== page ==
Proposed parks budget adjusts to pandemic constraints

Arden Park
Arden Park

A proposed Minneapolis Park and Recreation Board (MPRB) budget would bring department realignment and maintain in-place hiring freezes while investing more in youth services as the system reels from financial hits imposed by the pandemic.

“It has been a very difficult year,” Superintendent Al Bangoura said. “The 2021 budgeting process has certainly been the most challenging of my career.”

In light of that, his budget proposal is focusing on protecting and preserving park assets while focusing investments on youth programming.

The $128.7 million proposed budget would include $27.8 million in capital improvement funds, including $10.5 million from the 20-year Neighborhood Parks Plan. The recommended budget would come with a 1.18% property tax levy hike that would not result in increased taxes for a $271,000 median-value home in the city.

Park Board financial director Juli Wiseman said the system faced a $6.1 million deficit heading into 2021 and had to make adjustments to maintain the additional $2 million identified by commissioners in 2019 as necessary to boost youth programming.

Many vacant MPRB positions will not be filled, and the overtime budget for staff would be reduced. Several part-time and seasonal work hours would also be cut in the 2021 budget. One park police officer position would be cut in the proposed budget. The MPRB currently has a hiring freeze in place.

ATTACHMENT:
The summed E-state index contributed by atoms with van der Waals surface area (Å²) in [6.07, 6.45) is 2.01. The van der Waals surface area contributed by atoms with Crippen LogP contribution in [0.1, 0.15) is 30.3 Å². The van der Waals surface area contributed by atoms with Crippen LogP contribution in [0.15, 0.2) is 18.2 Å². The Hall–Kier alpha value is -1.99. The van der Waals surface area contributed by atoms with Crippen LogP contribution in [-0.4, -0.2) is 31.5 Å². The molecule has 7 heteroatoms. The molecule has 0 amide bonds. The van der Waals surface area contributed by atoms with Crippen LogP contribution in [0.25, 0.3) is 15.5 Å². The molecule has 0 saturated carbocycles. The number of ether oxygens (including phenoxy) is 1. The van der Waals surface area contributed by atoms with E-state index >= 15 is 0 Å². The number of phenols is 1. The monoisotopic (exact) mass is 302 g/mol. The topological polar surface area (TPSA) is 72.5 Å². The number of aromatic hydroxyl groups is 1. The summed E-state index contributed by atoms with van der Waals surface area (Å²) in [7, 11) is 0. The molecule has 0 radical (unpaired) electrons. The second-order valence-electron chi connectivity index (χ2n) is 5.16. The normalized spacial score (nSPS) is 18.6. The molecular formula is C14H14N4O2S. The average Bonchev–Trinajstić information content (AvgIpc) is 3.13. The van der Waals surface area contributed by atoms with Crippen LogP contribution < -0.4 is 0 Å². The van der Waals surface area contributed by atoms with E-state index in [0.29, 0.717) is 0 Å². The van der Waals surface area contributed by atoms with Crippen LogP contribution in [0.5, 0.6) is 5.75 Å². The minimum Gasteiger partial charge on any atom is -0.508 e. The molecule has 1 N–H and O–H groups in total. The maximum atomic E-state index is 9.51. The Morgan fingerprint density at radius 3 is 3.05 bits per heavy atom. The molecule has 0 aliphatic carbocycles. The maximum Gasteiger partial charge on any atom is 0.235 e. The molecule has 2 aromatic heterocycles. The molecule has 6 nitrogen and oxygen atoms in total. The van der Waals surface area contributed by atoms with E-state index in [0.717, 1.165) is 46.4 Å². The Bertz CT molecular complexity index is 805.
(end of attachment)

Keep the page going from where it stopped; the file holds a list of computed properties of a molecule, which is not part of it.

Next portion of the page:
While the forestry preservation coordinator position has been made permanent, Bangoura’s budget calls for eliminating the forestry outreach coordinator position, a role many environmental advocates say is critical. Next year is the final year of the reforestation levy, which has aimed to plant additional trees to account for losses due to emerald ash borer and the tornado that hit the city in 2011.

“We have made every reduction possible in non-labor costs,” Wiseman said.

The MPRB is likely to have a smaller staff and will consolidate some departments. Revenue-generating activities like golf, ice arenas, aquatics and athletics will be merged together under Bangoura’s budget. The recreation center department will merge with youth services, and Teen Teamworks, a youth employment program, will be integrated into environmental management. Bangoura is proposing a new community support services department that will include staff from community outreach and park police to address safety issues in city parks. The superintendent would also like to form a data analytics and response team that will work within the planning department and provide services across the system.

“I truly believe these organizational changes will allow the organization to deliver the
best programs and services in the country,” Bangoura said.

A public comment hearing is scheduled for 6 p.m. on Nov. 18. Commissioners will vote on the budget in committee on Dec. 2 before a final hearing and vote scheduled at city hall on Dec. 9.